A long overdue newsletter, at last! If it is any excuse, my first grandchild, Alixe, daughter of my son Nicolas, was born Friday, February 13, which in France is good luck! Since then I have been spending a lot of my free time with her. I am now a grand-mère “gâteuse” and can’t wait to teach her the Caillat family crust.
Speaking of babies, September of last year I took Edmund S and his wife Susan, who was eight months pregnant, to Dehillerin, the famous cooking equipment store, after our class. We were in the basement looking at the cocottes, when when my friend Gérard, my personal “assistant” and staff member there, said to go upstairs if we wanted to see Gérard the movie star. Skeptically, we walked upstairs. The usually packed floor was as empty as a stage, and standing there, was none other than the tanned, trim Gérard… Depardieu! Edmund was able to photograph Susan with the only French actor known to all of America, great exposure for Lowell Harland, born a few weeks later.
The reason for the star’s visit to Dehillerin? He was accompanying the chef of his new restaurant, LA FONTAINE GAILLON, opened in partnership with his latest ex, french actress Carole Bouquet. It is located in Place Gaillon, a stone’s throw from avenue de l’Opera. The place has history, a very “clubby” feeling, with wooden paneling, and private salons. This past June, I enjoyed the large terrace, where I tested their signature recipe, Merlan en Colère , which literally translates as “angry whiting.” Rather than provide you with this restaurant recipe, which you will probably never reproduce, here are two typical modern bistrot style recipes that chef Laurent Audiot (ex Marius & Janette) shares with us :
Peel and wash all the vegetables, cook separately in salted boiling water or steam until al dente, drain
Prepare the vinaigrette by mixing the olive oil and the balsamic
Arrange the vegetables in a serving plate while still tepid, drizzle the vinaigrette, add fleur de sel, the chopped herbs, pepper and serve with toasted sour dough bread
For the sauce:
Peel, wash and dice finely all the vegetables.
Shell the shrimp Place the shells in a bowl and using a pestle, crush them coarsely.
Heat the olive oil in a saute pan, when warm add the shells, the diced vegetables and the bouquet garni. Stir, after a few minutes add the white wine and if necessary enough water to cover slightly the shells.
Season with salt and pepper and cook at a simmer, uncovered, for 30 minutes.
Strain through a fine sieve, place in a saucepan, reduce by half over medium heat, then gradually whisk in the cold butter, one teaspoon at the time.
Meanwhile, prepare the ravioles: place one large shrimp in the center of each of 16 sheets, add parsley leaves, brush the sides of the sheet with some egg, place a second sheet on top and seal by pressing down (the egg will act as a “glue”).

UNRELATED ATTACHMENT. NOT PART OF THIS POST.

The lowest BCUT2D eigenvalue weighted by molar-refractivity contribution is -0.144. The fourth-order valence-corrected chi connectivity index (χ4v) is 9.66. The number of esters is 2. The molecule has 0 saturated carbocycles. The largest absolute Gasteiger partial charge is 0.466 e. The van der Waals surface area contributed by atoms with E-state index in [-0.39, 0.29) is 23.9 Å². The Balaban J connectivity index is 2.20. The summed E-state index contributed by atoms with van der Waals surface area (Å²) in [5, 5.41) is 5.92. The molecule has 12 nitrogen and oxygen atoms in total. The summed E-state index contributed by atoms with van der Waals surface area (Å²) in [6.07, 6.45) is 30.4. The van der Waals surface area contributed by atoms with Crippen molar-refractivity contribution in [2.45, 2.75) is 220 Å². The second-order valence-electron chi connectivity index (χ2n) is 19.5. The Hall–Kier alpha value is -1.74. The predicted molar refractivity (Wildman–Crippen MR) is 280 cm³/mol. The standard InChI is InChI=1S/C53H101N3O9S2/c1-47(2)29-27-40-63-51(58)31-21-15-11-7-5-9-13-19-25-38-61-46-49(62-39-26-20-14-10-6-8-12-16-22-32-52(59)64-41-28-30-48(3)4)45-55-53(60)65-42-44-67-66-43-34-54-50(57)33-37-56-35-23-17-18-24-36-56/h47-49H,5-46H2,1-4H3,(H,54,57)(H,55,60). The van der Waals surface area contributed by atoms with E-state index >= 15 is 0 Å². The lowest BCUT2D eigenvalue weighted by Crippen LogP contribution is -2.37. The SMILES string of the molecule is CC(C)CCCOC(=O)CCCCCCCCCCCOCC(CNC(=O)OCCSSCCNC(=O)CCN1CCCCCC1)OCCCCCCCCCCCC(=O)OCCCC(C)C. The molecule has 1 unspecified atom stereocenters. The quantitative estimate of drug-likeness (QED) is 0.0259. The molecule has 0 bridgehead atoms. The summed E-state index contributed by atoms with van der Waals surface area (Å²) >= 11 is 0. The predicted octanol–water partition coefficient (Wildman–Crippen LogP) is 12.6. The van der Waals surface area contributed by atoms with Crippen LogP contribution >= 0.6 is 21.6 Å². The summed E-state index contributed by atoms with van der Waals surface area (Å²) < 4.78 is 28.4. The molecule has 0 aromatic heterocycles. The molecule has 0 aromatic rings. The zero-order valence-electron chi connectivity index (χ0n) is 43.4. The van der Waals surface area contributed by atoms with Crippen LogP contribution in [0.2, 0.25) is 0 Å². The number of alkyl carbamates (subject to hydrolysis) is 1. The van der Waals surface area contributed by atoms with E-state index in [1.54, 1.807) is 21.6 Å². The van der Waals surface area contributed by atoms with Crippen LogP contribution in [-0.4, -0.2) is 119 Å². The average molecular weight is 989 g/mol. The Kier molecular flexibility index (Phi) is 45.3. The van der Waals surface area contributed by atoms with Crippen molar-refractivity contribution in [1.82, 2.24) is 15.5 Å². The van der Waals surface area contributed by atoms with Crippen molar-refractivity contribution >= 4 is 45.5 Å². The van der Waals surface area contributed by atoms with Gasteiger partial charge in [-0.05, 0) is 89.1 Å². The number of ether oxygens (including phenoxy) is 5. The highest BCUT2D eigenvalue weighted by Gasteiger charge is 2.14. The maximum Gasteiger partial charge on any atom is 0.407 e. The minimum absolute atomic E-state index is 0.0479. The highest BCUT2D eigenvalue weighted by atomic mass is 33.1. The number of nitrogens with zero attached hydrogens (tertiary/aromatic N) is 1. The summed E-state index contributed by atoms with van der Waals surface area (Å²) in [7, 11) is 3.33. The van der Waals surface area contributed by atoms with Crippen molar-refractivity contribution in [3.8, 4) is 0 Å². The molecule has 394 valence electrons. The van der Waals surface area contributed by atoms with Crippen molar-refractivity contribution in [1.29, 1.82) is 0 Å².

Poach the ravioles in boiling salted water for a minute.
Drain and serve in hollow dishes, coated with the sauce.
SLOW FOOD France is getting organized. Last year, their first food fair AUX ORIGINES DU GOUT (“the origin of flavors”) took place just outside of Montpellier on a late October weekend, and I just had to go. The scale was modest compared to the gigantic Salone del Gusto in Torino, but the quality was there. Some 40 exhibitors were generously offering tastings, lots of cheeses but also an almost extinct and now revived breed of black pig, called NOIR DE BIGORRE. This ham from the Pyrenees, almost as good as its Spanish cousin, the extraordinary Pata Negra, is something worth trying on your next trip….
I attended a tasting lab on COMTE cheese, that very flavorful hard cow cheese from the Jura which I use in my cheese souffles. Aged a minimum of 12 months, preferably 18, and 24 when I can find it, it is produced artisanally from raw milk, of course. It is great at apéritif, simply diced, served on a toothpick with a grape or a prune. It can be found in the US, especially at Whole Foods, since it is definitely aged more than the required 60 days making raw milk cheeses acceptable for import to the US.
The wines of Languedoc, which had a so-so reputation until 30 years ago, have undergone a severe rehabilitation. Many vines were simply pulled out, and new winemakers with a concern for quality over quantity have turned this region into one of the most desirable. One of my favorites is the velvety red Pic Saint Loup, a Coteaux du Languedoc appellation whose territory is just outside of Montpellier. A visit with my friends Chantal Lecouty and Jean-Claude Lebrun, who own the Saint Jean de Bebian near Pezenas, convinced me that this area is a good alternative to the overcrowded Provence.
I will give you more details in a next newsletter, promise.
A bientôt !